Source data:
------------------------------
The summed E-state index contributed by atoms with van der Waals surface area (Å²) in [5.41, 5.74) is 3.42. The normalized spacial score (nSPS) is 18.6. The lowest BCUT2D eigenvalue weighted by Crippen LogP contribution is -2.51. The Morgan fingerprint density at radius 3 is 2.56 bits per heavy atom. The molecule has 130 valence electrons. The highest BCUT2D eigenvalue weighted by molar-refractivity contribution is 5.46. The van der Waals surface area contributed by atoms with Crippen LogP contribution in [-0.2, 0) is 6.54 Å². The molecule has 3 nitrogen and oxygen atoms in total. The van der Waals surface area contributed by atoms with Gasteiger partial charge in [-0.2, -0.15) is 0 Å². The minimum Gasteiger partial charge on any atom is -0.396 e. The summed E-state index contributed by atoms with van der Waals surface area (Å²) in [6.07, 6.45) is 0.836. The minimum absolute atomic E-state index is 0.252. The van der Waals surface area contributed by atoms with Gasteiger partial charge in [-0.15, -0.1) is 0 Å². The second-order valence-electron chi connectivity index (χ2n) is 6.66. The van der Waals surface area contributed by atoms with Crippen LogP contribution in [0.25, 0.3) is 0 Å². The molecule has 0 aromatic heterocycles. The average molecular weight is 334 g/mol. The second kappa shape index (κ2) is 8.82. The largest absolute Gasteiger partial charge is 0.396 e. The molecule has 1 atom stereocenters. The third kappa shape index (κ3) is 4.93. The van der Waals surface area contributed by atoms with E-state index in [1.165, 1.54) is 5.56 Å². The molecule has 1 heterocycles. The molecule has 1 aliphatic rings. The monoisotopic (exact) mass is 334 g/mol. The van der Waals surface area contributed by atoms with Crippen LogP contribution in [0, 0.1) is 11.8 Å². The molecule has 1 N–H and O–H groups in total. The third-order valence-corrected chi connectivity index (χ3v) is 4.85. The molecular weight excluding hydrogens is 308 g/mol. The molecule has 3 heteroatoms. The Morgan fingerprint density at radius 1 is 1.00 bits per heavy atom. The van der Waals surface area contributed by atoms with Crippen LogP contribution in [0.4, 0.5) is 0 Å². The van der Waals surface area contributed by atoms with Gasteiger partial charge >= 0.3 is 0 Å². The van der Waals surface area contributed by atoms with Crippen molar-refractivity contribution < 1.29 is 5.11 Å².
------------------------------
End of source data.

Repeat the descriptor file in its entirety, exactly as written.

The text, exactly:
The summed E-state index contributed by atoms with van der Waals surface area (Å²) in [5.41, 5.74) is 3.42. The normalized spacial score (nSPS) is 18.6. The lowest BCUT2D eigenvalue weighted by Crippen LogP contribution is -2.51. The Morgan fingerprint density at radius 3 is 2.56 bits per heavy atom. The molecule has 130 valence electrons. The highest BCUT2D eigenvalue weighted by molar-refractivity contribution is 5.46. The van der Waals surface area contributed by atoms with Crippen LogP contribution in [-0.2, 0) is 6.54 Å². The molecule has 3 nitrogen and oxygen atoms in total. The van der Waals surface area contributed by atoms with Gasteiger partial charge in [-0.2, -0.15) is 0 Å². The minimum Gasteiger partial charge on any atom is -0.396 e. The summed E-state index contributed by atoms with van der Waals surface area (Å²) in [6.07, 6.45) is 0.836. The minimum absolute atomic E-state index is 0.252. The van der Waals surface area contributed by atoms with Gasteiger partial charge in [-0.15, -0.1) is 0 Å². The second-order valence-electron chi connectivity index (χ2n) is 6.66. The van der Waals surface area contributed by atoms with Crippen LogP contribution in [0.25, 0.3) is 0 Å². The molecule has 0 aromatic heterocycles. The average molecular weight is 334 g/mol. The second kappa shape index (κ2) is 8.82. The largest absolute Gasteiger partial charge is 0.396 e. The molecule has 1 atom stereocenters. The third kappa shape index (κ3) is 4.93. The van der Waals surface area contributed by atoms with E-state index in [1.165, 1.54) is 5.56 Å². The molecule has 1 heterocycles. The molecule has 1 aliphatic rings. The monoisotopic (exact) mass is 334 g/mol. The van der Waals surface area contributed by atoms with Crippen LogP contribution in [0, 0.1) is 11.8 Å². The molecule has 1 N–H and O–H groups in total. The third-order valence-corrected chi connectivity index (χ3v) is 4.85. The molecular weight excluding hydrogens is 308 g/mol. The molecule has 3 heteroatoms. The Morgan fingerprint density at radius 1 is 1.00 bits per heavy atom. The van der Waals surface area contributed by atoms with Crippen LogP contribution in [0.4, 0.5) is 0 Å². The van der Waals surface area contributed by atoms with Gasteiger partial charge >= 0.3 is 0 Å². The van der Waals surface area contributed by atoms with Crippen molar-refractivity contribution < 1.29 is 5.11 Å².